An important step to take when reviewing the available ITAM tools is to set your scope upfront. As technology evolves, so does the potential for complexity in our service environments. Hence, when considering ITAM tools, it can be tempting to focus on the available software asset management capabilities because of the licensing implications in terms of compliance and cost. However, your organization will also need to consider the management needs for hardware, cloud services, and network devices.
Example types of asset to include in your ITAM scope include:
- Infrastructure hardware
- Virtual servers
- Facility services
- In-house software
- Licensed software
- PCs and laptops
- Mobile devices
- Cloud services
- Network devices such as routers and switches.
Ensure that the core required functionality is provided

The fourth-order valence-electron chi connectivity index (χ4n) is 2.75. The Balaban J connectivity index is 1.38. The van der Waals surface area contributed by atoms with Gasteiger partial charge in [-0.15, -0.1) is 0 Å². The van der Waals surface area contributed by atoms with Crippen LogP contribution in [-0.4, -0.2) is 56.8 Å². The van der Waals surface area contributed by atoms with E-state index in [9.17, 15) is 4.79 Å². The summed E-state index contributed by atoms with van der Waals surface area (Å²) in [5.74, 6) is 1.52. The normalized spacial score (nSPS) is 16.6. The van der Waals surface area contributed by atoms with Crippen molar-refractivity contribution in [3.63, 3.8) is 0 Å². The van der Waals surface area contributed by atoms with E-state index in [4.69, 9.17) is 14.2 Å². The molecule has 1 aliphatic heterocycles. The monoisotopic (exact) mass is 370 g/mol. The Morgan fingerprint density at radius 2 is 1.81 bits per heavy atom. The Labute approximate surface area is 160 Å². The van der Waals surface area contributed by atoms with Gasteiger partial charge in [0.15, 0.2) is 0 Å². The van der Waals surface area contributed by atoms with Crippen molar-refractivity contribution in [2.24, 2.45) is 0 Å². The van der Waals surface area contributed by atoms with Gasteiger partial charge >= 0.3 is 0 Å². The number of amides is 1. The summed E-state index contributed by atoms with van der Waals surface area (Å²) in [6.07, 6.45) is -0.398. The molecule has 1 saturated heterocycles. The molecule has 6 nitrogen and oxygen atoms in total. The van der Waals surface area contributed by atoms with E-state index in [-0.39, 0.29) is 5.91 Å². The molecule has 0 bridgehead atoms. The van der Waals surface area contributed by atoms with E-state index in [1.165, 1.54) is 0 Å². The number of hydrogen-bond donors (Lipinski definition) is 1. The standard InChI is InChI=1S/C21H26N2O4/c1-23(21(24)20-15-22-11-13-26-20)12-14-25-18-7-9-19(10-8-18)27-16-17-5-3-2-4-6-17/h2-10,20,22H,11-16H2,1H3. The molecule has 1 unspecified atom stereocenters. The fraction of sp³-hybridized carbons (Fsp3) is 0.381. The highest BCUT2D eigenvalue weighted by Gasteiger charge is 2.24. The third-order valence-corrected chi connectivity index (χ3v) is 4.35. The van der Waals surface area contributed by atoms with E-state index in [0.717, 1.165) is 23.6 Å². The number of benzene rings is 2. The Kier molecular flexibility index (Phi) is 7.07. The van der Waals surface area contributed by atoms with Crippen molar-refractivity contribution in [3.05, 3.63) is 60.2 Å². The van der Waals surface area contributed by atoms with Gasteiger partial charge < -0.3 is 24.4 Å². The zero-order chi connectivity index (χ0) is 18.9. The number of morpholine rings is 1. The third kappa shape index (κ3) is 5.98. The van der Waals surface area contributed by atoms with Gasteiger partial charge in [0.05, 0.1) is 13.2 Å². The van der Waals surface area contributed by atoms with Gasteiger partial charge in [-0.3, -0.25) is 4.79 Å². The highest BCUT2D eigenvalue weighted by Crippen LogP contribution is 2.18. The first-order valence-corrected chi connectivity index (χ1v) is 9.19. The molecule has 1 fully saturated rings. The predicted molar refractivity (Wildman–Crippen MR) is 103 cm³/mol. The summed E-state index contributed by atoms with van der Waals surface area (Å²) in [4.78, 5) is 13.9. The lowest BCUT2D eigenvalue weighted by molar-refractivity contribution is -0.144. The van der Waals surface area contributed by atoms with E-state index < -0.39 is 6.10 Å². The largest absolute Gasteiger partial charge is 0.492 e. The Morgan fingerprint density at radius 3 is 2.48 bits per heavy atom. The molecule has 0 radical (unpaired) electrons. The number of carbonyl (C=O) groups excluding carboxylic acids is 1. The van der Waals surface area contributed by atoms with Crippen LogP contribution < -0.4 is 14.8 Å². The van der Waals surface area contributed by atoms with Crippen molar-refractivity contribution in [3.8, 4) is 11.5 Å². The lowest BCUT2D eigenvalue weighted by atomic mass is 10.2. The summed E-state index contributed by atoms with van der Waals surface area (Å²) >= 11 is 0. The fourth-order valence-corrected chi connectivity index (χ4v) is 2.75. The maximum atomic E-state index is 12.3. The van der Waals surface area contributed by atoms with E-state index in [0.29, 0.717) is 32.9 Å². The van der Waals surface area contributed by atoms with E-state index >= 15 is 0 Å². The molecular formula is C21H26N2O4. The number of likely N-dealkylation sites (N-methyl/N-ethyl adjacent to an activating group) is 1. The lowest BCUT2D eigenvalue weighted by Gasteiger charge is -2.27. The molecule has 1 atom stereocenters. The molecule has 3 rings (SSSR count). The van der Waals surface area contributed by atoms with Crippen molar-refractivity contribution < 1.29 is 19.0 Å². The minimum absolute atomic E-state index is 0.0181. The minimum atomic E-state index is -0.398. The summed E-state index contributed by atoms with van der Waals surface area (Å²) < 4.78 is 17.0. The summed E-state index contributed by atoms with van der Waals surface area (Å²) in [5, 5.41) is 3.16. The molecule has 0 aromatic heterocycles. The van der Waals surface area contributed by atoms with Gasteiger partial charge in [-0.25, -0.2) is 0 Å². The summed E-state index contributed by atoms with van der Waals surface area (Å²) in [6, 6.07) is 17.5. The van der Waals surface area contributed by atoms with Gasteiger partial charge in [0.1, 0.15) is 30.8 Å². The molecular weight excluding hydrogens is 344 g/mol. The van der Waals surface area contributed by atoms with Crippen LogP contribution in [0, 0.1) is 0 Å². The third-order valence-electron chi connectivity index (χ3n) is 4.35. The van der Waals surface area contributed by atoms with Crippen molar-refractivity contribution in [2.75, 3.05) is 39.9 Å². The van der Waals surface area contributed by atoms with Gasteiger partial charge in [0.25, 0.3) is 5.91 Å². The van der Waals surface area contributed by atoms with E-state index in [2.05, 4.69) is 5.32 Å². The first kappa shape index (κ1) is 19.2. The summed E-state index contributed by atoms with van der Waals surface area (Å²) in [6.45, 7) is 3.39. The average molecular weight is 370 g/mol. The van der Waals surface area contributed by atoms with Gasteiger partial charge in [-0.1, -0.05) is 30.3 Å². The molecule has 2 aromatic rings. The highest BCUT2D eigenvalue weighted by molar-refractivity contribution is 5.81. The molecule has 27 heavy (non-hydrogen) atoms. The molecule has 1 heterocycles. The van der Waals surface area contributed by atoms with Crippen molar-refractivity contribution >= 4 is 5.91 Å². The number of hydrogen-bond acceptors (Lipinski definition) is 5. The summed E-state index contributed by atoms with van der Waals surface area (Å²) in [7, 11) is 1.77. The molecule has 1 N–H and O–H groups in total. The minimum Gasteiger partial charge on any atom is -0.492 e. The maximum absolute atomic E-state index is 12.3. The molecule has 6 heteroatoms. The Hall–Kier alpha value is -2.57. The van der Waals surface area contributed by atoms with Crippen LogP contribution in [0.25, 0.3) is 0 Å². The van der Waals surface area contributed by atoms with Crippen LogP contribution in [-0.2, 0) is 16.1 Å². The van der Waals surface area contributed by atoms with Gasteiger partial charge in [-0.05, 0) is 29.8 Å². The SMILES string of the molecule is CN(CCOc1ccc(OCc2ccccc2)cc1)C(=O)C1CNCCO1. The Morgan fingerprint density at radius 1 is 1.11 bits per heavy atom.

So many ITAM projects fail because they fall into the trap of “the tool will fix everything.” The reality is that there’s no silver bullet for ITAM. We wish we could tell you “Buy this tool and you’ll be set for all your ITAM needs,” but the world doesn’t work like that.
Your IT environment is unique to your company, your people, and your ways of working. So, identifying your key services and your scope will help to drive the core functionality that you’ll need from an ITAM tool. Some ITAM tool “usual suspects” are:
- An asset database – a detailed record of all in-scope IT assets and their key attributes
- Discovery capabilities – for finding new or changed assets in a network
- Software License management – including taking the feed of inventory data and recording your entitlement such that you can reconcile them against your records
- Software recognition – the ability to identify an instance of software in your live environment and its licensing information
- Contracts management – a database to store your supplier and contracts information
- System and deployment management – the ability to deliver changes, maintenance, or new deployments
- Automation and workflow – the ability to template and automate ITAM processes
- Monitoring and alerts – to be able to report on asset-related events affecting your infrastructure